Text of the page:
‘Star Trek Discovery’ Season 3 Finale: That Hope Is You, Part 2

Ensign Tilly and Commander Burnham go to drastic measures to take back Discovery, while Captain Saru and the away team finally put the mystery of the Burn to rest.

Clarence Brown
Discussing Network

--

Don’t make me angry. You won’t like it when I’m angry.

Here we are at the end of yet another season of Star Trek Discovery. With the recent iterations of Star Trek, the story arcs have been about the allure of the mystery, along with the drive to come to a satisfying conclusion over the course of the season. Season three of Star Trek: Discovery has presented one of the biggest mysteries to date, as the organization at the core of the values and principles behind what defines our characters had been left a shell of its former self — all due to the Burn. While we can argue about the amount of satisfaction gained from the explanation of the Burn, one cannot deny that the explanation holds true to the very nature of Star Trek. But was the drive to get there worth the journey?

Season 3, Episode 12: That Hope Is You, Part 2

We kick off the episode back on the dilithium planet within the Verubin Nebula, and time is running out. The latest temper tantrum from our lone Kelpian Sa’Kul (Bill Irwin), has further damaged the already fragile structure of the ship, leading to radiation levels increasing at a more rapid rate within the holo-construct. While Captain Saru (Doug Jones) and Doctor Culber (Wilson Cruz) attempt to figure out a way to reason with Su’Kal, a surprise visitor, Adira Tal (Blue del Bario), emerges from the shadows; arriving with the radiation medicine needed to survive while waiting on Discovery to return. Adira appears within the holo-construct as Xahean, a callback to Queen Po from season two of Discovery.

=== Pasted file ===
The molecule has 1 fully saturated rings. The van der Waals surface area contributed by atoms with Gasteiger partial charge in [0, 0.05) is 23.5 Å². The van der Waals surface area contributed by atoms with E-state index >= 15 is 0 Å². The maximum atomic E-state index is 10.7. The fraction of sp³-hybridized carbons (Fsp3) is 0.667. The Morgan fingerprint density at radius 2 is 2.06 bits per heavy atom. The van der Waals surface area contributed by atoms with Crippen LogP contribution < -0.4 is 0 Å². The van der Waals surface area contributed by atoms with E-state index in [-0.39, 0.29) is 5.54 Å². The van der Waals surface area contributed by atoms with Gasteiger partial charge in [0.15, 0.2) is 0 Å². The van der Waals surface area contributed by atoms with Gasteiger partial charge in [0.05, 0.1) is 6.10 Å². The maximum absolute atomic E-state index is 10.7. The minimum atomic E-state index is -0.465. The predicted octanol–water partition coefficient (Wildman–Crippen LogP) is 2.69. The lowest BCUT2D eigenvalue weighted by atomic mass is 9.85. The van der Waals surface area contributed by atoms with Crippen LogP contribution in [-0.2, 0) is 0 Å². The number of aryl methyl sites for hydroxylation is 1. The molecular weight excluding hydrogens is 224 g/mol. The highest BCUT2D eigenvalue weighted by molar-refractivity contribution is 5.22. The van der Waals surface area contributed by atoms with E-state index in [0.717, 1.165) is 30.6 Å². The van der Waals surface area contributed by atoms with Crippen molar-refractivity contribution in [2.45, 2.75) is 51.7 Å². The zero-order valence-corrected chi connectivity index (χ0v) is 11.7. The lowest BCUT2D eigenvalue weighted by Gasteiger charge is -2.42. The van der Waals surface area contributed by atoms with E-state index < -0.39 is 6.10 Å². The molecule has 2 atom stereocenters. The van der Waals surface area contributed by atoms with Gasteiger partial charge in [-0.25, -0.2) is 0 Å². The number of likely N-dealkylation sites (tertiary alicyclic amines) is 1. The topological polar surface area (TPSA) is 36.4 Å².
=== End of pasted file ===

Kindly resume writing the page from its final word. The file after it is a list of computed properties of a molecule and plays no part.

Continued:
Shockingly enough, Adira isn’t the only surprise for Saru and Culber, as the away team somehow is miraculously able to see Gray (Ian Alexander), the Tal symbiote’s former host — and Adira’s former boyfriend. While the reasoning behind why Gray is now physically present within the holo-construct remains unclear, it opens the possibility that we could ‘see’ Gray as a walking-talking member of the crew sometime in the future. I instantly started to ponder on the possibility of using a device similar to the holo-emitter from Voyager’s Emergency Medical Hologram. Gray, who appeared as Vulcan, also plays a pivotal part in the away mission, as he is able to walk into a radiation-filled portion of the Kelpian ship, to assess the extent of the ship’s damage.

I scared.

Saru continues to foster his relationship with Su’Kal, eventually gaining the Kelpian’s trust, and in doing so, revealing that Su’Kal’s biggest fear was not the mysterious monster within the holo-construct, but his fear of going outside of the holo-construct itself; which leads to the location he had last seen his mother.

Meanwhile, Doctor Culber suspects Su’Kal is a polyploid, the result of normal chromosomal separation being disrupted in utero, causing one's genes to be affected by its environment — which is actually a ‘real’ condition. In this case, Su’Kal became genetically connected to dilithium’s subspace component from being born on a dilithium planet. Adira further deduces that the Burn emanated from Su’Kal’s scream traveling at the resonant frequency of dilithium’s subspace component. For me, the more I dissect this explanation, the more I like it. My initial dislike of this solution came from the connected emotional component. Ironically enough, it's that emotional grounding that I have grown to love about the origin of the Burn. While not what anyone would have theorized, it is a very trek-like explanation and one that is rooted in both trek-perceivable science and relatable humanity. Later, Su’Kal finally faces his fears, terminating the holo-program. Afterwhich, we see a holo-recording of the moment that caused the Burn; witnessing Su’Kal’s grief-filled scream after the loss of his mother.